Mobile Banking: “Results-Based Approach” | PYMNTS.com
The great digital shift has brought us all to our mobile devices. But as we become more and more connected with financial services companies through phones, tablets and laptops, banking services have fallen behind. As the PYMNTS study showed, around 45% of account holders use online and mobile channels for banking transactions most or all of the time.
But a third of users surveyed expressed dissatisfaction with their mobile banking apps. These statistics indicate room for improvement.
Loan Club CEO Scott Sanborn told Karen Webster that financial services can be boosted by adopting an outcomes-based banking approach that leverages the device as a way to improve the financial health of consumers rather than focusing on separate banking services . “The most important thing they need to do is move to the organizational level of a ‘customer first’ mindset fueled by a single customer view,” he told Webster.
Achieving that requires tackling legacy technologies (read: technical debt), going beyond the branch experience, and leveraging data to create a personalized experience.
As Sanborn has said in previous corporate earnings calls, banking is no longer defined by a place where people go, but is about what they do. “Banks spend a lot of money on advertising, but at the end of the day experience is a huge driver of choice – and a big driver of choice has often been convenience,” he noted.
The pandemic has changed what it means to have a “hands-on” banking experience. In the past, convenience was about the branch and having a branch close to home. Now it’s all about the interplay of mobile banking which increasingly should “deliver the customer-centric outcome” that the individual expected from the bank in the first place, according to Sanborn.
He called this results-based ‘know-me’ approach that spans, end-to-end, a banking application, where financial service providers can anticipate the immediate needs of consumers, as well as what they might expect. ultimately need. After all, said Sanborn, the online banking experience is important to everyone, but what counts about that experience can be very different depending on the day or use case.
This results-based approach has not yet crystallized in financial services, which is why so many people have different relationships with a large number of suppliers, taking a little of what they need from each of them. . They can use one bank for checking and savings, another for a mortgage, and yet another for a car loan, for example.
Technical debt is a challenge in shaping the connected ecosystem, said Sanborn, where a financial institution (FI) could serve as a single point of contact. Banks have grown through acquisitions and have had to adopt several legacy technology systems. “Silos form around products as opposed to customers – and so it’s harder to stay focused on them,” he said, with a holistic view.
In contrast, explained Sanborn, digital-native companies like LendingClub have been able to organize their efforts with the customer in mind, and always at the center of design. This contributed in part to the collection of 140 billion cells of data over 14 years.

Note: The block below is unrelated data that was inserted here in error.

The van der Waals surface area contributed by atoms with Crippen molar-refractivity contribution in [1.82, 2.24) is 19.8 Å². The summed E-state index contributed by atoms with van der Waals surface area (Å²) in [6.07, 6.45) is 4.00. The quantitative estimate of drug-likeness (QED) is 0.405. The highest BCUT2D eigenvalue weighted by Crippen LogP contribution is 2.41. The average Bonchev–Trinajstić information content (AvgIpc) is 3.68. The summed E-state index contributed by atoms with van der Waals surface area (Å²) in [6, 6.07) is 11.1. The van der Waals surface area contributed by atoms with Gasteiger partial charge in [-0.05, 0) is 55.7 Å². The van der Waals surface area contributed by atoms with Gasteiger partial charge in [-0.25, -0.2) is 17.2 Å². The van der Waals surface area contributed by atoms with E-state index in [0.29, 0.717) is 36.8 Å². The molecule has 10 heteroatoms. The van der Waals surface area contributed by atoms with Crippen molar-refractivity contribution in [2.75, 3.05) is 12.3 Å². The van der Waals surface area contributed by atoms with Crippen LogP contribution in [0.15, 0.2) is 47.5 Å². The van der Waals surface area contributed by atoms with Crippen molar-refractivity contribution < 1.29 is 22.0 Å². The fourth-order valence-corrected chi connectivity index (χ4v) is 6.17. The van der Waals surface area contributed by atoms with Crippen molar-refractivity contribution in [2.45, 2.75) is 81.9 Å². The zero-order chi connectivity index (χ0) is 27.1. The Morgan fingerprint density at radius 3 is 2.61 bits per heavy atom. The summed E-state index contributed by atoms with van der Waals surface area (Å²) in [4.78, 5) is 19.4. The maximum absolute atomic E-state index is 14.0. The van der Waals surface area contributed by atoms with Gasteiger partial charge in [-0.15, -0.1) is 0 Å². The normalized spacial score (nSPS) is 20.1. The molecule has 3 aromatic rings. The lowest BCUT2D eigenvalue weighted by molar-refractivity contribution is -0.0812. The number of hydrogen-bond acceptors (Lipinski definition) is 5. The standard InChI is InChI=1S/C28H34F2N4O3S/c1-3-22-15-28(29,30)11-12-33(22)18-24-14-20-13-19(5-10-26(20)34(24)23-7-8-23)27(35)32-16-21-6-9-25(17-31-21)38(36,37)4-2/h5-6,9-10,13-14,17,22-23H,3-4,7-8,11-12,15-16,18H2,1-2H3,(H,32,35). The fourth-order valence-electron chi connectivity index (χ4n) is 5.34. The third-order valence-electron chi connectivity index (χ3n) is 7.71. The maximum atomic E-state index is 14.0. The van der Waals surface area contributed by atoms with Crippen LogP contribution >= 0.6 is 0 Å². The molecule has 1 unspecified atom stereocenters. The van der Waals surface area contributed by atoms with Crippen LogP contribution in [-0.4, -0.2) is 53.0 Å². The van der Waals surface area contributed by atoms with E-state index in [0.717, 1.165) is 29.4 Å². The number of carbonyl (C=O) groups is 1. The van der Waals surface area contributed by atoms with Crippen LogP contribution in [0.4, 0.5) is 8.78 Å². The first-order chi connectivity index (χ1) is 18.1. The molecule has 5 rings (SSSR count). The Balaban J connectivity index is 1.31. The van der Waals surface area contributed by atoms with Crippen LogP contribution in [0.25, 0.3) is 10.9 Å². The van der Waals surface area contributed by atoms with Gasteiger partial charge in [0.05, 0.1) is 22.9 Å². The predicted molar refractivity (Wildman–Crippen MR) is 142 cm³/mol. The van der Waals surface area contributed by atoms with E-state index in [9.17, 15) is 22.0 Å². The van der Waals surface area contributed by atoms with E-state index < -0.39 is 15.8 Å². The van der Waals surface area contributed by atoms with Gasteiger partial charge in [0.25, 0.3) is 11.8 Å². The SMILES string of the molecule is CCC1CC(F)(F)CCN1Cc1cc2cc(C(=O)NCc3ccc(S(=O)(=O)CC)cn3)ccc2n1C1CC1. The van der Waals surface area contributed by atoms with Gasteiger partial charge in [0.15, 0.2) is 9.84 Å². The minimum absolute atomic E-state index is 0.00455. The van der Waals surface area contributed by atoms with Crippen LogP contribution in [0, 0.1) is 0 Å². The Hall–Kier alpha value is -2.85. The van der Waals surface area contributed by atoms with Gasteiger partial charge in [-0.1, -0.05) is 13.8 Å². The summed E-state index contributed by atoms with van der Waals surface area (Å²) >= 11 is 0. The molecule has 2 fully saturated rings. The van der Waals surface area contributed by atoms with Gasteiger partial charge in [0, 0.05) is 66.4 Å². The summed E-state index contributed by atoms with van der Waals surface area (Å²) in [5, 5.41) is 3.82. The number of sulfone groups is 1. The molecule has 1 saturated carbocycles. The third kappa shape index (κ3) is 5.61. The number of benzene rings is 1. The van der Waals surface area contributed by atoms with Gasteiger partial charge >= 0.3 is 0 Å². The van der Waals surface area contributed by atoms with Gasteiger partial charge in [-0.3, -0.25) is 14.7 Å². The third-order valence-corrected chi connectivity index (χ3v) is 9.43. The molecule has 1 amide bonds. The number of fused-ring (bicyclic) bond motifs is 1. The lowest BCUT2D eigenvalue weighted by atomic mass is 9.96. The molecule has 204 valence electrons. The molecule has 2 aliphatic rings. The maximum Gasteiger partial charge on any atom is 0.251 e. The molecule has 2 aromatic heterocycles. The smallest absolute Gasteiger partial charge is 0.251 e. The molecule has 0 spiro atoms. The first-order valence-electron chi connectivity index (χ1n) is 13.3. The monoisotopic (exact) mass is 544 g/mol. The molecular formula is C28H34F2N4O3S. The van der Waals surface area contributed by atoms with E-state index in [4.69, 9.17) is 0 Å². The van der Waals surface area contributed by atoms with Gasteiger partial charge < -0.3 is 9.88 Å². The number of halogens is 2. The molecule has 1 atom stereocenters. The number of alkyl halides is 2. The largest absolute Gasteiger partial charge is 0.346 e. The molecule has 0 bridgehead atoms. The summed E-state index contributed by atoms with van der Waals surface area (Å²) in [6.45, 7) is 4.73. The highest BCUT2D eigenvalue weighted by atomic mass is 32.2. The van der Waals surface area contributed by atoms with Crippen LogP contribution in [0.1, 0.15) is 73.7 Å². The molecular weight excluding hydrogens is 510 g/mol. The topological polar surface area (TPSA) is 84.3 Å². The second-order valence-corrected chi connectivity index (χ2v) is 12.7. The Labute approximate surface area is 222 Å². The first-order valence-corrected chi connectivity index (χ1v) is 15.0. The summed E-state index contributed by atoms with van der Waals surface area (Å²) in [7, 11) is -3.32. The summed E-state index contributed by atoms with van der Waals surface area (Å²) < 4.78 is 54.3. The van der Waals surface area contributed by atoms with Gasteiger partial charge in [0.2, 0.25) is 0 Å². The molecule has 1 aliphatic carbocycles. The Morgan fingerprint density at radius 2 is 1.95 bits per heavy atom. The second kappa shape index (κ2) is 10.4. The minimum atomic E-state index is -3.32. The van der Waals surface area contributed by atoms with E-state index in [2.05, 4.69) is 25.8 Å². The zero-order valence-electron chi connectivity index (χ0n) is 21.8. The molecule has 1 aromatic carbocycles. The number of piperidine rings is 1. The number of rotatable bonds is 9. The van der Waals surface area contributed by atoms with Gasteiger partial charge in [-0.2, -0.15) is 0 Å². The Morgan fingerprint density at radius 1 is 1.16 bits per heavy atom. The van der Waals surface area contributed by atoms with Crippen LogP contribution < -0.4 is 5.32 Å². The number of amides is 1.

LendingClub’s customer base could be defined as “highly banked,” he said, but they are not getting the most they could get from their financial products and services. He pointed out that the company’s business model aims to help consumers better control their debt – and improve their credit scores in the process.
A hybrid approach – for now
The fact that LendingClub has a number of avenues for interacting with customers – by phone and chat, Sanborn said – speaks to a hybrid approach that remains essential. In some cases, customers are not yet ready to go 100% digital (indeed, some loans, such as car loans, still need to be made with physical paper, even if they do not need to be completed. ‘a “wet signature” made in a branch).
“Is it possible to be completely digital? Is this desirable for all clients? Not yet. But it definitely goes in that direction, “Sanborn said. While there are still use cases that require person-to-person contact, he said, online financial services markets like LendingClub have evolved into connected economy ecosystems.
“The market has allowed us to assemble a ‘finance ecosystem’, with everything from regional and community banks that will provide capital for lending to high credit quality consumers, asset managers and hedge funds that are willing to take more risk in return. for higher throughput, so that we can serve a wide range of customers “fueled by the data that underpins every interaction,” he said.
Beyond lending business, Sanborn said, the data enables LendingClub to help consumers spend and save. The customer who comes to LendingClub to pay off their credit card debt may also be incentivized to save money on a car loan, automatically placing those savings in a separate account that grows over time and improves their financial health. .
The holistic approach can also help LendingClub reach Gen Z consumers, for example, who until now have relied on Zelle and Venmo as their sole online banking channels. “As they progress through their financial lives, they will need more from their bank,” he told Webster. “They’re going to need help and support with a variety of other services… You need to both align around the customer and create incentives for the business that match the customer’s results, not just the results. company financials. “